Mrs. Kosman's most important insight, however, concerns the attitude towards non-religious Jews that underlies successful kiruv. If we convey the attitude, "You have no knowledge, no thoughts worthy of the name, and no values, and only act the way you do because you have never been exposed to Torah, while I know everything worth knowing by virtue of having learned Torah," we will never gain a hearing. If any further confirmation of that proposition were needed, just consider how successful Democrats have been dismissing all criticisms of Obamacare or the $787 billion stimulus as explicable only by the ingrained racism or sub-reptilian intelligence of the critics.
Mrs. Kosman's approach is to legitimate every question or challenge on the grounds that a true relationship with Hashem must involve every aspect of a person, including his or her understanding. "The minute you give a person legitimacy to think what he thinks," Mrs. Kosman observes, "he doesn't have to fight anymore and he can really listen."
Mrs. Kosman makes clear that one need not have all the answers in order to have a profound influence on non-frum Jewish students. The beauty of a Torah life and Torah society will commend itself to many. But it was also refreshing to hear her admit candidly that most of us could not answer the most penetrating questions likely to be put to us by students and provide some examples of such questions.
Her final important point is that not having immediate answers should not be a cause for panic but an occasion for growth. Through our efforts to formulate answers and show students what role their values would play in a world run by HaKadosh Baruch Hu, we too will grow in our understanding and appreciation of Torah. I for one am eagerly looking forward to reading some examples of how she does this, even if they are published in the "women's section."
The heterodox movements have long argued that the failure of Israel's Orthodox "monopoly" is proven by the fact that most Israelis define themselves as "secular," and that the import of American-style heterodoxy is the cure for the alienation from religion of Israeli Jews. The latest Central Bureau of Statistics survey of Israeli Jews over 20 leaves that argument dead on arrival.
First, the premise is wrong. Only 42% of Israeli Jews define themselves as "secular." Another 25% define themselves as "traditional, but not very religious." Interestingly, 21% of Israelis say they have become more religious over time, while only 14% have become less so.
Even among Israeli Jews who define themselves as "secular," the level of religious observance is far higher than among unaffiliated American Jews, who comprise the largest segment of American Jewry, and also much higher than among Reform Jews, and by many measures higher than among the rapidly dwindling number of Conservative Jews. Eighty two per cent conduct a Pesach Seder; two-thirds light Chanukah candles, 29% light Shabbos candles; 26% fast on Yom Kippur; and 17% build a sukkah. Ten per cent even keep kosher year around, and 22% during Pesach.
When the next least observant group – the "traditional, but not very religious" – is added to the calculation, the disparity between the two most secular groups of Israel Jews and non-Orthodox American Jews becomes even sharper. One-third of former keep kosher year around, and nearly half during Pesach. Over 10% do not travel by car on Shabbos.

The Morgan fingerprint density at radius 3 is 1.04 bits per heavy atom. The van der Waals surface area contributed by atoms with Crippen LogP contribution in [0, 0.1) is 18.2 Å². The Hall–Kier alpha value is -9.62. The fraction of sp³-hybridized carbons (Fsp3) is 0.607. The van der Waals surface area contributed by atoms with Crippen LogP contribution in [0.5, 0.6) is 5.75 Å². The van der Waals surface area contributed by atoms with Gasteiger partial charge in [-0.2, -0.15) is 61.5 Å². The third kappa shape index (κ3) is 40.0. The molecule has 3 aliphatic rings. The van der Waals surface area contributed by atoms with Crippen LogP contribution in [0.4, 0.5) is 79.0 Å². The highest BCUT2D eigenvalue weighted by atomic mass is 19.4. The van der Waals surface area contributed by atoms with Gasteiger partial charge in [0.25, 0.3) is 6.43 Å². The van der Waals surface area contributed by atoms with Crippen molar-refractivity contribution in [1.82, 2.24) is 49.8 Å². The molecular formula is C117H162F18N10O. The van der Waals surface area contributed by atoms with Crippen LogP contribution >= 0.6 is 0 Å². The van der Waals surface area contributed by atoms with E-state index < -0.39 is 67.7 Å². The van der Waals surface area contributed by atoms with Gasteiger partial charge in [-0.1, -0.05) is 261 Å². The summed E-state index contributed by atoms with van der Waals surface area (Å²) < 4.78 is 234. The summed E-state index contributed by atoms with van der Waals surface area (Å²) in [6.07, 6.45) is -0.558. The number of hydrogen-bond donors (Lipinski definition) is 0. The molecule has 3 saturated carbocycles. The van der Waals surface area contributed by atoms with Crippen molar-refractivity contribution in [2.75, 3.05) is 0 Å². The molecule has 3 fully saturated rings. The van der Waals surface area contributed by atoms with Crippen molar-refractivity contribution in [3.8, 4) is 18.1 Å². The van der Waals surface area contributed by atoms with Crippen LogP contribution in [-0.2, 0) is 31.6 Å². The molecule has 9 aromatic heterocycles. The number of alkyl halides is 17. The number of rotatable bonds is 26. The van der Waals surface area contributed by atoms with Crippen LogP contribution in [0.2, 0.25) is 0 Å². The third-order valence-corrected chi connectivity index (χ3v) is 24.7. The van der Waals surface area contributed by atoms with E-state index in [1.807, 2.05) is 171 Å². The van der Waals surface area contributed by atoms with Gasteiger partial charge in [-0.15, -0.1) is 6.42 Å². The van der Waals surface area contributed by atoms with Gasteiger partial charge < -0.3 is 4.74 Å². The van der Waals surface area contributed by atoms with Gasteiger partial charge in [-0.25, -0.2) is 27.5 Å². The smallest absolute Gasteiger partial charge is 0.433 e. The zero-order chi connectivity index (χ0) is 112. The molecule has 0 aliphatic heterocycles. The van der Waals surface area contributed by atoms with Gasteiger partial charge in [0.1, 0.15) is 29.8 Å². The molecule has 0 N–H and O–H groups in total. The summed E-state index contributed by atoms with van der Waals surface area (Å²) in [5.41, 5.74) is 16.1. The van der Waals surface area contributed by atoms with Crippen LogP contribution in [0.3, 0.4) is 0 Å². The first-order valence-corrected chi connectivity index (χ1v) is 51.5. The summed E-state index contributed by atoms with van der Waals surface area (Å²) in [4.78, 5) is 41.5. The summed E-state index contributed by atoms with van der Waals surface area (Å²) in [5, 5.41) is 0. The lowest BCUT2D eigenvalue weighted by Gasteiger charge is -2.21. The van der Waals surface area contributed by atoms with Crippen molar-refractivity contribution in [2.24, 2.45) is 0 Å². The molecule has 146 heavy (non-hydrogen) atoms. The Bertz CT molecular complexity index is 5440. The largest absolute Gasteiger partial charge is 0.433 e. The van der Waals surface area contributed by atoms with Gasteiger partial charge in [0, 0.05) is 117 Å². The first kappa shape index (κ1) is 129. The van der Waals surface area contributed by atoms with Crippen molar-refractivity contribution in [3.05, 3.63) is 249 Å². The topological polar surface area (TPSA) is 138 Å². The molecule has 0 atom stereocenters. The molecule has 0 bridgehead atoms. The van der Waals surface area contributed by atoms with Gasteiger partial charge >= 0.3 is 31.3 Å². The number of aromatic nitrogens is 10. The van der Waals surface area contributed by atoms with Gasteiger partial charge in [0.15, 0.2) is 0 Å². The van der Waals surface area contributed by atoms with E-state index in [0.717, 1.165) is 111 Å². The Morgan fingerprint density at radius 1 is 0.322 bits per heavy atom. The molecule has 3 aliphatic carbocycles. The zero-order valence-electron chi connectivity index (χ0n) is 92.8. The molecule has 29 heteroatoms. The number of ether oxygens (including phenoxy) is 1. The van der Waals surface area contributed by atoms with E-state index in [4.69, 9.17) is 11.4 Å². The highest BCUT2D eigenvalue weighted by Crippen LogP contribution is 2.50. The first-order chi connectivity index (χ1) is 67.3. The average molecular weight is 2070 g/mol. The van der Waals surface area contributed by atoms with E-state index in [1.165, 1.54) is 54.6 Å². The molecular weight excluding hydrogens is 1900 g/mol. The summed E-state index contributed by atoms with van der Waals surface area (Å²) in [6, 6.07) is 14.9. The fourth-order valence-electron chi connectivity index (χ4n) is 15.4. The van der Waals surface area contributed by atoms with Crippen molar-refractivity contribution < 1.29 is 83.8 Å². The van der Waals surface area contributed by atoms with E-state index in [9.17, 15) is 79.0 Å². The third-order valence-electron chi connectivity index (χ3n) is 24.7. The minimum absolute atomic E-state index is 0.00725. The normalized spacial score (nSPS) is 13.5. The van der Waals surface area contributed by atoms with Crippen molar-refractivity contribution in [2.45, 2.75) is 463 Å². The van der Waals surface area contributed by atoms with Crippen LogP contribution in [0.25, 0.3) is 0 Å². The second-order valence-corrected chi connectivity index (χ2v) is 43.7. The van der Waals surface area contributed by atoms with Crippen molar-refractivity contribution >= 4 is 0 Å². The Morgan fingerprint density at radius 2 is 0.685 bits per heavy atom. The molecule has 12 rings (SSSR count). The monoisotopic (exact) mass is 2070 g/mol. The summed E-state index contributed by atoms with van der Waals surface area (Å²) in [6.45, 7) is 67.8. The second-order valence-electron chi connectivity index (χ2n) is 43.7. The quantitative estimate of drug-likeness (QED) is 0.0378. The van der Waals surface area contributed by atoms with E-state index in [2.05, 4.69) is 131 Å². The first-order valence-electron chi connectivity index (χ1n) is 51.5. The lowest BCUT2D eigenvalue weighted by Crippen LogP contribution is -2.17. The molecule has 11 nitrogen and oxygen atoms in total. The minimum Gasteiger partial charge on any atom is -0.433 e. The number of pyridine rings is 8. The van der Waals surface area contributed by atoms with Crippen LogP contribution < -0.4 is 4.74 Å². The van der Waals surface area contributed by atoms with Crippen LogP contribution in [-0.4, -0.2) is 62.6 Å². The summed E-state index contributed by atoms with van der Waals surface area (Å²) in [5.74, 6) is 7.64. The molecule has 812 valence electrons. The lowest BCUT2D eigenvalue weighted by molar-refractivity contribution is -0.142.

American-style heterodoxy, then, would be a step backwards, not forwards, for Israel's most secular Jews. Argument closed.
"Lebanon gives Palestinians New Work Rights," reads the August 17 New York Times headline. As the Times makes clear, whatever rights were gained by Palestinians in Lebanon, most of whom have lived their entire lives there, they are pretty minimal. They will still not be allowed to work in any of the learned professions. They will still be confined to 12 stinking refugee camps, lacking even basic sanitation infrastructure. They will still be barred from owning real property in Lebanon.
Until Times readers learned that Palestinians had been granted the same rights to work in Lebanon as other foreign workers, who even knew anything about the conditions under which they endure in Lebanon, or that they are legally barred from becoming citizens, even if they were born in Lebanon and have lived there all their lives there?
The world media is full of discussion of Israeli apartheid, even though Arabs constitute almost 20% of Israel's citizens, and Arab citizens suffer from no legal disabilities. The "humanitarian crisis" in Gaza, for which Israel is blamed, is endless grist for the media mill. But who knew that the Lebanese government has been keeping its 400,000 Palestinians in far worse conditions than anyone is suffering in Gaza?
Mudar Zahran, a Jordanian citizen of Palestinian descent, points out in the August 1 Jerusalem Post that the world's obsession with Israel has done incalculable harm to Palestinians in Arab countries, whose plight has been totally ignored. Thus Nabih Berri, whose Amal Shi'ite militia enforced a multi-year siege on Palestinian refugee camps, in which people were reduced to eating dogs and rats, is today the speaker of the Lebanese parliament. He travels frequently to Europe, without fear of prosecution on human rights charges, where he finds a ready audience for his lectures on Israel's "crimes against the Palestinian people."
Zahran writes that even the slaughter of thousands of Palestinian women and children in Sabra and Shatilla by Lebanese Christian and Shi'ite militiamen would have been ignored if not for the opportunity to bash Israel, whose soldiers had nothing to do with the killing.
In short, the suffering of Palestinians only counts if it can be used as a club against Israel. Otherwise it's not worthy of anyone's attention.